Dave Winer, commenting on a Wired News article on RSS Aggregators, writes: “There are two schools of thought about aggregators. One says that they should work like a mail reader, the other that it should work like a weblog. The former shows you each feed as a separate thing, the latter shows all articles in reverse-chronologic order, grouping them by time. Imho we already have enough mail readers, wire up RSS to email and you’re done. Who needs another piece of software to do what an already-existing category does so well. But the latter, which is the approach I used in Radio’s aggregator, works incredibly well. People who are just using mail-reader style aggregators are really missing something. Articles that only write about mail reader aggregators are also missing something.”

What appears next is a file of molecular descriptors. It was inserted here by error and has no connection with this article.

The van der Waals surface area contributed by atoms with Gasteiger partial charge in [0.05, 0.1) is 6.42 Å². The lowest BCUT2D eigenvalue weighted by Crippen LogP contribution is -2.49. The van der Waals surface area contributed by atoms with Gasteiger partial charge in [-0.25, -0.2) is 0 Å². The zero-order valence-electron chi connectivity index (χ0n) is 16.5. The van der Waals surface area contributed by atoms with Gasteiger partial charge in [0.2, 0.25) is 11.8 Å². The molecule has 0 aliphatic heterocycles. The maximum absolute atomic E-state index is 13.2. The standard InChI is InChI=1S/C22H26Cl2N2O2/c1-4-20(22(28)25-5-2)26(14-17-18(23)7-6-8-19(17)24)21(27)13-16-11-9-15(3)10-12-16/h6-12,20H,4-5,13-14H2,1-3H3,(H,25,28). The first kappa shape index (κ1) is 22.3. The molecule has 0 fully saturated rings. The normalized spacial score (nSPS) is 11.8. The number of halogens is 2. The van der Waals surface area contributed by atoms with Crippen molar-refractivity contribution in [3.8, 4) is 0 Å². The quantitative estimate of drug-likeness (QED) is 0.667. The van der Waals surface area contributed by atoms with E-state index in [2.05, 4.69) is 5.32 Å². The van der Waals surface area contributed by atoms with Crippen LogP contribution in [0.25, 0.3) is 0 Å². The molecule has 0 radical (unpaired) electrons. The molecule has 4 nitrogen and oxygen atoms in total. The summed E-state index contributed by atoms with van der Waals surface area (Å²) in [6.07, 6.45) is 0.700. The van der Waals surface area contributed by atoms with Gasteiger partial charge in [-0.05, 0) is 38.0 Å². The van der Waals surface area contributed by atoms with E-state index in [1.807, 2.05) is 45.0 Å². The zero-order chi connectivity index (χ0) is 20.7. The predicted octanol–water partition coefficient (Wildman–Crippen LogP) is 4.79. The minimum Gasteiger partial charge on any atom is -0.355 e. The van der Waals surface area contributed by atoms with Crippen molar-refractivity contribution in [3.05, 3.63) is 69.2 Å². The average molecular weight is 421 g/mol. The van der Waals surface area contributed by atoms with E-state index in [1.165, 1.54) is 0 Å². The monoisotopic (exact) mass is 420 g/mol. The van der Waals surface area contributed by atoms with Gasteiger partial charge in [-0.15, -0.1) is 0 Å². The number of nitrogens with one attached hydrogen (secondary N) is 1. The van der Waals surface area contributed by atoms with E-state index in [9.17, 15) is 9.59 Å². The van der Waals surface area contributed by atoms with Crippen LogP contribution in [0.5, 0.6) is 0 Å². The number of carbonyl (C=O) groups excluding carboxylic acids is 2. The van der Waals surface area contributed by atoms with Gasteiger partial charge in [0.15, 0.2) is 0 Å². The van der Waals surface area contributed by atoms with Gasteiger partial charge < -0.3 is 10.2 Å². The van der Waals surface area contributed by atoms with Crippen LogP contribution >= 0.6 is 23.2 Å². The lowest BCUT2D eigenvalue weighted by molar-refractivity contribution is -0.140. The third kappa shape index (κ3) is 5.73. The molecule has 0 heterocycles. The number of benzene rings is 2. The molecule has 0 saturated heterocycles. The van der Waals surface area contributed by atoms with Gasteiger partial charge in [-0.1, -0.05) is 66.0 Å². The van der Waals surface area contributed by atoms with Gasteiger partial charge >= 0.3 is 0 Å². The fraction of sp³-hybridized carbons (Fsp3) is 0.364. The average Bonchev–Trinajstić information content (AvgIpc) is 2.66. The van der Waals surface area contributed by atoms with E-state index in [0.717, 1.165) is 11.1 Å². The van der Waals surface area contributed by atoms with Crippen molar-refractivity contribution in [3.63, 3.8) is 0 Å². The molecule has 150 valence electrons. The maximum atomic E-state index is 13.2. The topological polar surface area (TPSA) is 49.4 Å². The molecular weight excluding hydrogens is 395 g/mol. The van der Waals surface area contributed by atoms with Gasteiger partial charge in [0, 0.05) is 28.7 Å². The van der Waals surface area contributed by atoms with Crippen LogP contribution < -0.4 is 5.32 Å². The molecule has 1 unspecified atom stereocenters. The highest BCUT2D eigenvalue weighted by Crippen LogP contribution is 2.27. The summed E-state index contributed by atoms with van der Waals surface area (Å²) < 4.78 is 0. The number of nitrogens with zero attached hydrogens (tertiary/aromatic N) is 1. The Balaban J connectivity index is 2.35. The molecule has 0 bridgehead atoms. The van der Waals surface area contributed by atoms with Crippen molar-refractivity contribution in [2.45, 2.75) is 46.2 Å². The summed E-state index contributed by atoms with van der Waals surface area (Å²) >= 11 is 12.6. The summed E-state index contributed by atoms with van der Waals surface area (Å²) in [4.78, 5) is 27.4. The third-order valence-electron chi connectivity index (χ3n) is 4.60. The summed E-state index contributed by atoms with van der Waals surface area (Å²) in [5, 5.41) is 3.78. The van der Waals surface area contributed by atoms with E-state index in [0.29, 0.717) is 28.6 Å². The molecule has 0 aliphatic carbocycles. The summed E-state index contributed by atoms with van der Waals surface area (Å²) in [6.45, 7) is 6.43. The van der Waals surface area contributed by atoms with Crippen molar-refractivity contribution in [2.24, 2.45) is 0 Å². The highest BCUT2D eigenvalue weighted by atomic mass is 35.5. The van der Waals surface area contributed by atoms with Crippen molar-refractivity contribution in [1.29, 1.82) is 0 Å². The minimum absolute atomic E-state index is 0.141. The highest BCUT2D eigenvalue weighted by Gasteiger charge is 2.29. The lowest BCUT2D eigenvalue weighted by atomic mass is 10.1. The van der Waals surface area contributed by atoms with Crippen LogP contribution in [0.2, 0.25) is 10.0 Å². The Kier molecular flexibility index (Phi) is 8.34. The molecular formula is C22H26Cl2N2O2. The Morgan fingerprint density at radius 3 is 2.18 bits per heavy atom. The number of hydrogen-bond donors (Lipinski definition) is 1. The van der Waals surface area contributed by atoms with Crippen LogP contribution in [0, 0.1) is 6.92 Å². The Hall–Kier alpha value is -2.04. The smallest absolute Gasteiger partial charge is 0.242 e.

This debate on whether an email client or a one-page browser view is better has been going on for some time. I have a solution which could combine the best of both worlds:
– users should divide the feeds subscribed into two based on the perceived value. High-value feeds should be delivered in email via IMAP into a separate mailbox (like how our Info Aggregator does). This is because it is easier reading these as separate items – also makes it easier to store the item or forward it or simply post it to a blog.
– the second type of feeds consists of these which have items of occasional interest. For example, I subscribe to feeds from The Agonist but it is highly unlikely that I will blog or forward these items. I just need to know what’s happening. These could all come in a single email or be shown on a browser as a one-page aggregator. This makes browsing these items much faster than going through individual items. Here, there is more quantity than quality.